Our back yard birding had another surprise yesterday. A pair (or adult and kid) of Scarlet Tanagers paid us a visit for several hours while they rested and fed on the suet, oranges, seed and worms. They really are one of the most beautiful birds in North America and this was only the 2nd or 3rd time I’ve seen one. I have never had 2 sit for hours to have their picture taken and it was hard throwing out dozens of duplicate images this morning.
Tina and I have picked Tuesday, May 13th as the peak of this years migration. Not only did we see the most birds of any one day, but we saw many first of the year species and one FIRST ever. Dozens of Baltimore Orioles and Rose-breasted Grosebeaks and our 1st Indigo Bunding were some of the highlights; the green heron returned to Crepeau ponds; a Ruby-throated Hummingbird returned and just about every tree on the Country Insurance land had birds in it, including multiple species of warblers.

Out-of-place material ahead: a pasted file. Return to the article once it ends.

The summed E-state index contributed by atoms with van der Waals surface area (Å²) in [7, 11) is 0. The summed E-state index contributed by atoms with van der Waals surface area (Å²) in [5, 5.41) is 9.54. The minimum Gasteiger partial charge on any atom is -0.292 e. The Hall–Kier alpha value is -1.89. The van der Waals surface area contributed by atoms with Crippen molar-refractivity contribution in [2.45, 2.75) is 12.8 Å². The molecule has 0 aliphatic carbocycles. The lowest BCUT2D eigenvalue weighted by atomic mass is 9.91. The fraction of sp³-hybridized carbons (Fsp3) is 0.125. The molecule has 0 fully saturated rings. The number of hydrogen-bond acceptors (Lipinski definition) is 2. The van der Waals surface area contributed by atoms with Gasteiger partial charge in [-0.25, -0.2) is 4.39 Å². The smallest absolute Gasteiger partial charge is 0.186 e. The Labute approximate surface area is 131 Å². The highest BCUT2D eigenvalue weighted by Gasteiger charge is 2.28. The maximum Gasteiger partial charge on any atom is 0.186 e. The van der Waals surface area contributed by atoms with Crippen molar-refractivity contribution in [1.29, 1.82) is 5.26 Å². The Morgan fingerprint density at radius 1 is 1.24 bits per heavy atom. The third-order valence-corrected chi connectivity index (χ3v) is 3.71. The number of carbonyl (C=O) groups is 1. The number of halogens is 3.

Here is a Black-throated Blue Warbler waiting in line for grape jelly.
One of the downsides to attracting so many birds, is that you also attract Raptors that feed on small birds and other animals. A Cooper’s Hawk has been prowling the back yard, looking in and under bushes for his next meal.
The migration cycle is definitely subsiding, with fewer birds visiting the yard each day. We will still put out the daily buffet of seeds, jelly, fruit and worms and hopefully, some of the migrants pick Crepeau has their summer home. We’ll have to wait and see.
I am still posting new pictures to our Picasa Gallery, but I am also experimenting with a Bird Gallery to display some of the better shots of this spring. Visit bnwilson.com/birding/gallery and let me know what you think.